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Love Hurts for 'Tristan & Isolde'

10 January 2006   |   Written by Hanh Nguyen

LOS ANGELES – For the legendary lovers in “Tristan & Isolde,” it was love at first sight — even if one of them had their eyes closed.

In the Kevin Reynolds-directed Dark Ages drama, Isolde is an Irish princess whose father, King Donnchadh, terrorizes the disjointed tribes in England. When Isolde comes upon Tristan, a wounded English warrior, on the seashore, she nurses him back to health while hiding him from the Irish.

“Kevin said to me that as soon as you see [Tristan] on that beach, he has you before he even says hello,” says Sophia Myles, who plays Isolde. “He had me before ‘Hello.'”

James Franco, who plays Tristan, believes in love at first sight, but not in the cliche “all you need is love.”

“There must be something between two people that just fits, even before they know each other,” he says. “There is chemistry between people, but Romeo and Juliet got married and they died the next day. Relationships take work.”

Tristan and Isolde’s relationship has more than its share of obstacles. Through a cruel twist of fate, Isolde finds that she must marry Tristan’s mentor and adoptive father Lord Marke for political reasons. Not only will the marriage create an alliance between the warring countries, but it will serve to unite England under one ruler.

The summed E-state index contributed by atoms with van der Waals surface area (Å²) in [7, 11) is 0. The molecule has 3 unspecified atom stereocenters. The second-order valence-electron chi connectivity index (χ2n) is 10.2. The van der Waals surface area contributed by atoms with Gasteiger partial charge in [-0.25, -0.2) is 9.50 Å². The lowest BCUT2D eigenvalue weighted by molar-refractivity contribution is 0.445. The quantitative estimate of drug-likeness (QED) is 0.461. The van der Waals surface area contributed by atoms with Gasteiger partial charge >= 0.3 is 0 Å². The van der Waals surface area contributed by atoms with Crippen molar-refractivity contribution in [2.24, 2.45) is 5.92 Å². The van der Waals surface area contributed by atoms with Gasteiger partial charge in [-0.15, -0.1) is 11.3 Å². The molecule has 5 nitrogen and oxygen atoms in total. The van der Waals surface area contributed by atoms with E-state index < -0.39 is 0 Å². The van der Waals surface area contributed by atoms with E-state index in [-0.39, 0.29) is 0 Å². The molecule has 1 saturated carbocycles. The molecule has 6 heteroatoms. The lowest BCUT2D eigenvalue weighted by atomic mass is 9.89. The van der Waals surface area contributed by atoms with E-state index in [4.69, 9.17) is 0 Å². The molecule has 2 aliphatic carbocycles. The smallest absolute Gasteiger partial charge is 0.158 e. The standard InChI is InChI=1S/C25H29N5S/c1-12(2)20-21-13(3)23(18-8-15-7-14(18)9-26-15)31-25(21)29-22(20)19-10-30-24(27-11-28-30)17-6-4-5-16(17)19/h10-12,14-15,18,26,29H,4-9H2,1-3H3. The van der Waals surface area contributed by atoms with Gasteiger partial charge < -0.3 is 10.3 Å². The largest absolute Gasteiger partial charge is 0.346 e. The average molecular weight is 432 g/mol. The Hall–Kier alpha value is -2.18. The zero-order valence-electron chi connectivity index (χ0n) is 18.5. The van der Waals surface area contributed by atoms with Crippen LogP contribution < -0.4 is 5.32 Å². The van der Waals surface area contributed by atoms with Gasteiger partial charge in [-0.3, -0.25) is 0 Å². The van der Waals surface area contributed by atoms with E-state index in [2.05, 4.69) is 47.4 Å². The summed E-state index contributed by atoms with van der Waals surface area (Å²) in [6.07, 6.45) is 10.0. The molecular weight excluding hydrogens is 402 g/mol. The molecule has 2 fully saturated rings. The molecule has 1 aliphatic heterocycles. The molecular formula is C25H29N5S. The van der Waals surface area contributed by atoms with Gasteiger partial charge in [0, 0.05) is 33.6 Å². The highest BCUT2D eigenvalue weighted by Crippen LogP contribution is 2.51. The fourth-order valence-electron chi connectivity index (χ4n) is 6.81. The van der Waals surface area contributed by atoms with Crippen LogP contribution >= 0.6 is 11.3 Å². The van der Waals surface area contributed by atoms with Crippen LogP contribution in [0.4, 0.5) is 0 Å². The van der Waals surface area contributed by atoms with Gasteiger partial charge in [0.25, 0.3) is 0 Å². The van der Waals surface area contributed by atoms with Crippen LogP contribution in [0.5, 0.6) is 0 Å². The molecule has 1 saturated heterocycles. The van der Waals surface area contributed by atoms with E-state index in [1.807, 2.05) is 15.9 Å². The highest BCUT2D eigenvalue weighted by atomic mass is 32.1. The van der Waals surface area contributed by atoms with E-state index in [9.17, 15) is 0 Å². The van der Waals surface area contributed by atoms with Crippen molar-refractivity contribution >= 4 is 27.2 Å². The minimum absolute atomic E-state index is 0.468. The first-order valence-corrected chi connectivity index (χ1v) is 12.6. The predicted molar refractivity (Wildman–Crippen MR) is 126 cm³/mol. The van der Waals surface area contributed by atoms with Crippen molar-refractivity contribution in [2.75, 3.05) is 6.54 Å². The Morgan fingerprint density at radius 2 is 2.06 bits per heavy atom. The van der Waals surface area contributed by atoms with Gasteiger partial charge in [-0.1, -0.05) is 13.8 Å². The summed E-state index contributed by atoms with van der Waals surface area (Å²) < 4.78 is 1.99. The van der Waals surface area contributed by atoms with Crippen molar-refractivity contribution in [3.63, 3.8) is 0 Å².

“It’s very much like Lancelot and Arthur,” says Franco. “The noblest love of all the tales of chivalry is the love from afar when a knight can’t be with the one he loves. What ultimately makes Tristan noble is he has to sacrifice his personal desires for a larger good.”

After the marriage, Tristan and Isolde discover that they can’t stay away from each other and begin to meet in secret. For the actors, the timeless tale of star-crossed lovers wanting what they can’t have still applies to today’s romantics.

“It’s that grass is always greener syndrome,” says Myles. “When something is unattainable, it’s attractive.”

“A love story is always great when you have an obstacle,” adds Franco. “The idea that we want what we can’t have is human. We are never satisfied. For myself, as soon as I have something, it’s like, ‘What’s next?'”

Even though their affair puts the nation’s peace in jeopardy, Tristan and Isolde can’t seem to help themselves. Like his character, Franco understands the allure of doing crazy, ill-advised things in the name of love.

“What I did was I would try to create drama when there is none and stupid things like climbing through people’s windows when they weren’t expecting you,” he confesses. “It didn’t work out well for me. It was borderline stalker behavior. Fortunately, I was young enough that I didn’t get into too much trouble, but I didn’t win the girl. You have to have a girl that reciprocates your feelings.”

While Franco learned a real-life love lesson, Myles believes that the film also has a valid message about love, despite its tragic ending.

“When love comes your way just ride it till the wheels come off,” she says. “Love is fundamentally what we human beings all crave and wish for. It makes the world go ’round. It’s what it’s all about.”

“Tristan & Isolde” opens nationwide on Friday, Jan. 13.